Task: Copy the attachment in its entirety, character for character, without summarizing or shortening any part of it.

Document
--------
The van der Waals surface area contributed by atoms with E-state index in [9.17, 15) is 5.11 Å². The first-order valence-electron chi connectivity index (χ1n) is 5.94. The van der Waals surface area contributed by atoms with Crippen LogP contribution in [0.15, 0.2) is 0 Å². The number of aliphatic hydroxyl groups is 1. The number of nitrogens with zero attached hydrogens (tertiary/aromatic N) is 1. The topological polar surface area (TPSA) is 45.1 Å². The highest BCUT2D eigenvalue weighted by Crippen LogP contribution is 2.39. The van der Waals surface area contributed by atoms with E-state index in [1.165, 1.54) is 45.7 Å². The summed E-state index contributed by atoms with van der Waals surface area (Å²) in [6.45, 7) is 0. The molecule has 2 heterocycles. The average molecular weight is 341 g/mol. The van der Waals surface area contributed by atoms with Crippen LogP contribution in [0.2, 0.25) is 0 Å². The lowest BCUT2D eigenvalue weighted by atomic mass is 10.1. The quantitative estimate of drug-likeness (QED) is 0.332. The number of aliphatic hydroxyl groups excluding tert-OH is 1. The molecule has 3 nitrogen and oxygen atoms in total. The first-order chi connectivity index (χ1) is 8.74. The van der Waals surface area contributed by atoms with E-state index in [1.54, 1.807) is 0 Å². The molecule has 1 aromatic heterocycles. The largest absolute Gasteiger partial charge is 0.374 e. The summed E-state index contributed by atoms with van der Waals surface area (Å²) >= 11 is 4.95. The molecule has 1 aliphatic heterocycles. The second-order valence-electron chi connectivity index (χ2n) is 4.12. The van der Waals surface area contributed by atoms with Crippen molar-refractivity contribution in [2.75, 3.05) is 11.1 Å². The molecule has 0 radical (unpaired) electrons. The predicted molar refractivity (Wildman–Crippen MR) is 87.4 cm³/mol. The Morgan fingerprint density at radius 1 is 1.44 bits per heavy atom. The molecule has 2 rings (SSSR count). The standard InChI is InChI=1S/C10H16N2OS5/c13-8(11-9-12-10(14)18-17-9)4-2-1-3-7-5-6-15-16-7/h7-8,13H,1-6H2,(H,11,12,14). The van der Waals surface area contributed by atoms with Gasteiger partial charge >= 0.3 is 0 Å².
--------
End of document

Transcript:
The van der Waals surface area contributed by atoms with E-state index in [9.17, 15) is 5.11 Å². The first-order valence-electron chi connectivity index (χ1n) is 5.94. The van der Waals surface area contributed by atoms with Crippen LogP contribution in [0.15, 0.2) is 0 Å². The number of aliphatic hydroxyl groups is 1. The number of nitrogens with zero attached hydrogens (tertiary/aromatic N) is 1. The topological polar surface area (TPSA) is 45.1 Å². The highest BCUT2D eigenvalue weighted by Crippen LogP contribution is 2.39. The van der Waals surface area contributed by atoms with E-state index in [1.165, 1.54) is 45.7 Å². The summed E-state index contributed by atoms with van der Waals surface area (Å²) in [6.45, 7) is 0. The molecule has 2 heterocycles. The average molecular weight is 341 g/mol. The van der Waals surface area contributed by atoms with Crippen LogP contribution in [0.2, 0.25) is 0 Å². The lowest BCUT2D eigenvalue weighted by atomic mass is 10.1. The quantitative estimate of drug-likeness (QED) is 0.332. The number of aliphatic hydroxyl groups excluding tert-OH is 1. The molecule has 3 nitrogen and oxygen atoms in total. The first-order chi connectivity index (χ1) is 8.74. The van der Waals surface area contributed by atoms with E-state index in [1.54, 1.807) is 0 Å². The molecule has 1 aromatic heterocycles. The largest absolute Gasteiger partial charge is 0.374 e. The summed E-state index contributed by atoms with van der Waals surface area (Å²) >= 11 is 4.95. The molecule has 1 aliphatic heterocycles. The second-order valence-electron chi connectivity index (χ2n) is 4.12. The van der Waals surface area contributed by atoms with Crippen molar-refractivity contribution in [2.75, 3.05) is 11.1 Å². The molecule has 0 radical (unpaired) electrons. The predicted molar refractivity (Wildman–Crippen MR) is 87.4 cm³/mol. The Morgan fingerprint density at radius 1 is 1.44 bits per heavy atom. The molecule has 2 rings (SSSR count). The standard InChI is InChI=1S/C10H16N2OS5/c13-8(11-9-12-10(14)18-17-9)4-2-1-3-7-5-6-15-16-7/h7-8,13H,1-6H2,(H,11,12,14). The van der Waals surface area contributed by atoms with Gasteiger partial charge >= 0.3 is 0 Å².